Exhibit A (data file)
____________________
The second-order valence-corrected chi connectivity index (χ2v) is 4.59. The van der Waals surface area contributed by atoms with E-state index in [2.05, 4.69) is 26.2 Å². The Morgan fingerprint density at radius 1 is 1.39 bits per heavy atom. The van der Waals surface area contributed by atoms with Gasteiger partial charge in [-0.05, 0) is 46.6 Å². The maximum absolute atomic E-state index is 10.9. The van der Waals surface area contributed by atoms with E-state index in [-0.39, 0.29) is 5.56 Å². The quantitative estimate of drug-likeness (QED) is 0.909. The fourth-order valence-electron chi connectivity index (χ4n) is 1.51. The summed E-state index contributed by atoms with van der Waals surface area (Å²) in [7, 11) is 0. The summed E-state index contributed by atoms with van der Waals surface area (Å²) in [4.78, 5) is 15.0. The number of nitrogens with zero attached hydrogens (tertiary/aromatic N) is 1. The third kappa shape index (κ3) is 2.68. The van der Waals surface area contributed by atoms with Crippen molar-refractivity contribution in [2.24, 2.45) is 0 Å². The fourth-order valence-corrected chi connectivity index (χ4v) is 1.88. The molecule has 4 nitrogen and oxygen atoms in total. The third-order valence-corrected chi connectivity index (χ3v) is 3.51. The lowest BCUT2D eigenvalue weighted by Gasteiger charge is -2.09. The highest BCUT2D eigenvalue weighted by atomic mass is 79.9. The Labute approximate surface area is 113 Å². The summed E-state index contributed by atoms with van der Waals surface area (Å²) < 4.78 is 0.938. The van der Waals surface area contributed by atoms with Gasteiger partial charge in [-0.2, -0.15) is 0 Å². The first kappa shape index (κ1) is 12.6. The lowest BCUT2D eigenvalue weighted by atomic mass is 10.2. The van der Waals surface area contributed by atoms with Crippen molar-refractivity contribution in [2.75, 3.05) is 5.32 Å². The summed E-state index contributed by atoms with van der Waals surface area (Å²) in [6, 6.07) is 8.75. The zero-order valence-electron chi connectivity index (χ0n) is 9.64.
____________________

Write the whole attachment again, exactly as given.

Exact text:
The second-order valence-corrected chi connectivity index (χ2v) is 4.59. The van der Waals surface area contributed by atoms with E-state index in [2.05, 4.69) is 26.2 Å². The Morgan fingerprint density at radius 1 is 1.39 bits per heavy atom. The van der Waals surface area contributed by atoms with Gasteiger partial charge in [-0.05, 0) is 46.6 Å². The maximum absolute atomic E-state index is 10.9. The van der Waals surface area contributed by atoms with E-state index in [-0.39, 0.29) is 5.56 Å². The quantitative estimate of drug-likeness (QED) is 0.909. The fourth-order valence-electron chi connectivity index (χ4n) is 1.51. The summed E-state index contributed by atoms with van der Waals surface area (Å²) in [7, 11) is 0. The summed E-state index contributed by atoms with van der Waals surface area (Å²) in [4.78, 5) is 15.0. The number of nitrogens with zero attached hydrogens (tertiary/aromatic N) is 1. The third kappa shape index (κ3) is 2.68. The van der Waals surface area contributed by atoms with Crippen molar-refractivity contribution in [2.24, 2.45) is 0 Å². The fourth-order valence-corrected chi connectivity index (χ4v) is 1.88. The molecule has 4 nitrogen and oxygen atoms in total. The third-order valence-corrected chi connectivity index (χ3v) is 3.51. The lowest BCUT2D eigenvalue weighted by Gasteiger charge is -2.09. The highest BCUT2D eigenvalue weighted by atomic mass is 79.9. The Labute approximate surface area is 113 Å². The summed E-state index contributed by atoms with van der Waals surface area (Å²) < 4.78 is 0.938. The van der Waals surface area contributed by atoms with Gasteiger partial charge in [-0.2, -0.15) is 0 Å². The first kappa shape index (κ1) is 12.6. The lowest BCUT2D eigenvalue weighted by atomic mass is 10.2. The van der Waals surface area contributed by atoms with Crippen molar-refractivity contribution in [2.75, 3.05) is 5.32 Å². The summed E-state index contributed by atoms with van der Waals surface area (Å²) in [6, 6.07) is 8.75. The zero-order valence-electron chi connectivity index (χ0n) is 9.64.